One chapter of the book explores the role that folklore may have played. "For those who accept the idea that alien abductions are real, there is a major stumbling block. Similar tales of abduction, though not of alien, meaning extra-terrestrial, abductions, exist throughout all of human history." (p.105.) "Abduction tales, do not conform to the folklore tradition. However, alien abductions do mimic much of the traditional folklore. This cannot be denied." (p.115.) (Click here for more on this topic.)
A later chapter examines whether or not "...these tales of alien abduction are influenced by our pop culture including science fiction books and movies...?" (p.116.) Their answer is that " Pop culture from the beginning of the twentieth century is filled with examples of alien beings and alien spacecraft that match, to an astonishing degree, the beings and craft being reported today by the abductees." (p.119.) (More here.)
A third mechanism or element of the creation of an abduction scenarios is to be found, according to the authors, in dreams. They discuss dreams recollected by Betty Hill; Jim Weiner (the Allagash abduction); Leah Haley; Karla Turner and others. The authors note "There are those who remember their abduction without the use of hypnosis, but many of those "conscious" memories first surfaced as dreams. These witnesses are later convinced that the dreams are real and not fantasy..." (p.142.)
The lengthy part three of the book looks at a number of US abduction researchers including Dr Richard Boylan (click here); John Carpenter (click here) ; Dr James Harder (click here) ; Budd Hopkins (click here) ; David Jacobs (click here); and Dr John Mack (click here). It examines their methodologies and beliefs.
The authors state that researchers in general:
* "...prime them with books and magazine articles on abduction." (p.62 re Boylan.)
* "...the consequences for some of his subjects is extreme. The damage to Leah Haley's life can't be underestimated." (p.177 re Carpenter.)
* "This case reveals how easily a subject who wishes to learn about a "forgotten" experience can be subtly led." (p191 re Harder.)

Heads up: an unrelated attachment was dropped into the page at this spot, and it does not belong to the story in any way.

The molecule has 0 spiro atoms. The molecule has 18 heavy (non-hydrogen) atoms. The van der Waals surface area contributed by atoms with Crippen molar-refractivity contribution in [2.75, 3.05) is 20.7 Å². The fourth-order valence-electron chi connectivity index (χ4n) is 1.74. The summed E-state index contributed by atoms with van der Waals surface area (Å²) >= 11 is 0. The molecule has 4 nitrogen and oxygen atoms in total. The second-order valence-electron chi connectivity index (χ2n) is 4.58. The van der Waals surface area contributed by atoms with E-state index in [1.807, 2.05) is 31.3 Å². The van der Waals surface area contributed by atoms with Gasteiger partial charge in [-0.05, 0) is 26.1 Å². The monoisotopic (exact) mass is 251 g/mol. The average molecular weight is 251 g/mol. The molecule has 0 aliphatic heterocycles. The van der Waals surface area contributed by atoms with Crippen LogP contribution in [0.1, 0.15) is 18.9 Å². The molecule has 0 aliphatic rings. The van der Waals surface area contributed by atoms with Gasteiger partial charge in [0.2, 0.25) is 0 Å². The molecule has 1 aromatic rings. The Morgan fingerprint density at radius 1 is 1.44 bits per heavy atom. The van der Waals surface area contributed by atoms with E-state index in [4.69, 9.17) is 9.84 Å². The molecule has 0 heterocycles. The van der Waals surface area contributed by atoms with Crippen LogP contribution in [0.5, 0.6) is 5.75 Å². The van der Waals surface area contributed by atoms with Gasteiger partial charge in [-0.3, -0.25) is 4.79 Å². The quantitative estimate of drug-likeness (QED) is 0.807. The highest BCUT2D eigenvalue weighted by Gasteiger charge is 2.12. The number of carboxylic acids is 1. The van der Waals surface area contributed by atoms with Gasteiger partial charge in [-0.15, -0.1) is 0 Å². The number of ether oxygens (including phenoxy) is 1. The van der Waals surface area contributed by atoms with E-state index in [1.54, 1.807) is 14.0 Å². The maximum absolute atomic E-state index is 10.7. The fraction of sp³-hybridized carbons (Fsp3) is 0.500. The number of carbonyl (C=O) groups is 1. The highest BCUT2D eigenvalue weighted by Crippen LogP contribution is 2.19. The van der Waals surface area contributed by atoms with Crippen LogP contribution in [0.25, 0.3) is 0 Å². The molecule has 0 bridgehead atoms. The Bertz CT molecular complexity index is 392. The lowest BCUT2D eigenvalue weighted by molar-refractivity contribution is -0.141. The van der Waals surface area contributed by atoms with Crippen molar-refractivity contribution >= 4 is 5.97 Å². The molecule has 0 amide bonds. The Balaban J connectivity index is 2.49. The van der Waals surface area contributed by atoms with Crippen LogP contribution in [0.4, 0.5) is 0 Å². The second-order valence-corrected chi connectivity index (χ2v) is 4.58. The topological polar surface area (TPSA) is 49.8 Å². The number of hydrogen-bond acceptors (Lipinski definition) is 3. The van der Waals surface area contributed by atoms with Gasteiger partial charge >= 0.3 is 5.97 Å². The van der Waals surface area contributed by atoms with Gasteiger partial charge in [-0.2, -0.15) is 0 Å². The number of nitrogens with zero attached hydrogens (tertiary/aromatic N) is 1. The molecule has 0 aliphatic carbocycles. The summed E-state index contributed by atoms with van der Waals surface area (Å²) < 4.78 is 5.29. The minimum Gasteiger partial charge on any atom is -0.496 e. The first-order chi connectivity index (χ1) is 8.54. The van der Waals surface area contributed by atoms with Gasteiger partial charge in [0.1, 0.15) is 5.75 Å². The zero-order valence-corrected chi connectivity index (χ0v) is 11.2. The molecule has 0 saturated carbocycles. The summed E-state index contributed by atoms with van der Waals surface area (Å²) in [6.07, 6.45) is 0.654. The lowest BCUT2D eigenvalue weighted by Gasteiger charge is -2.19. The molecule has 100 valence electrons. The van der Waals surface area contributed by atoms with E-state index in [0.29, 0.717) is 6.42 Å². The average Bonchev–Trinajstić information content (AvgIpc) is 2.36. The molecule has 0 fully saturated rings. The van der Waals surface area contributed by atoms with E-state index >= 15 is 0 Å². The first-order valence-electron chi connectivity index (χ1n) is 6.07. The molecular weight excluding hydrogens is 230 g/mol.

* "What this demonstrates for us is that Hopkins, like so many other investigators, leads the witness to the point he wishes to reach." (p.266 re Hopkins.)
* "Jacobs believes that you must be a good hypnotist, and if you are then you can get accurate information. He has again stumbled on a truth about the whole of the abduction phenomenon but he doesn't understand the overall ramifications of it." (p.273 re Jacobs.)
* "Mack should know that emotion in telling a story is not an indication of the truth, or a validation of the tale..." (p.274 re Mack.)
"There is another psychological phenomenon closely linked to that of alien abduction...And just like alien abduction, the existence of it is predicated on, almost exclusively, testimony that has been recovered through hypnotic regression, visualisation and other memory enhancement techniques. And like an alien abduction there is virtually no physical or corroborative evidence that the phenomenon exists at all." (p.265.)
The topic, the subject of chapter 18, is "Satanic Ritual Abuse." There have been hundreds of individuals who have claimed to have suffered abuse at the hands of other individuals, in a satanic setting.
What do the authors conclude, after examining details of these claims. "And it all relates to the tales of alien abduction because we can see the same thing when we study these cases. These are troubled people who find their way to a therapist. Using what he or she believes to be standard techniques, the therapist or abduction researcher, attempts to fill in blocks of missing time. Over a number of sessions, a picture begins to emerge that suggests to the researcher that an abduction has taken place." (p.284.)
The authors then discuss the nature of human memory. They point out that memory for most of us is "...patchy and episodic." (p.287.)
It is possible to confabulate. Memory is inaccurate. "...people with a poor sense of self repeatedly report that they cannot remember their childhoods. " (p.290.) Memories of false events can be implanted by researchers.
An exploration of the topic of sleep paralysis and associated hypnagogic and hypnopompic imagery leads the authors to state "...that 50 per cent of UFO abduction reports are the result of sleep paralysis." (p. 299.)
Scars, implants and missing fetuses have been put forward by abduction researchers as evidence that alien abductions are a reality. However, after reviewing the evidence, the authors find nothing of value in the lines of evidence put forward.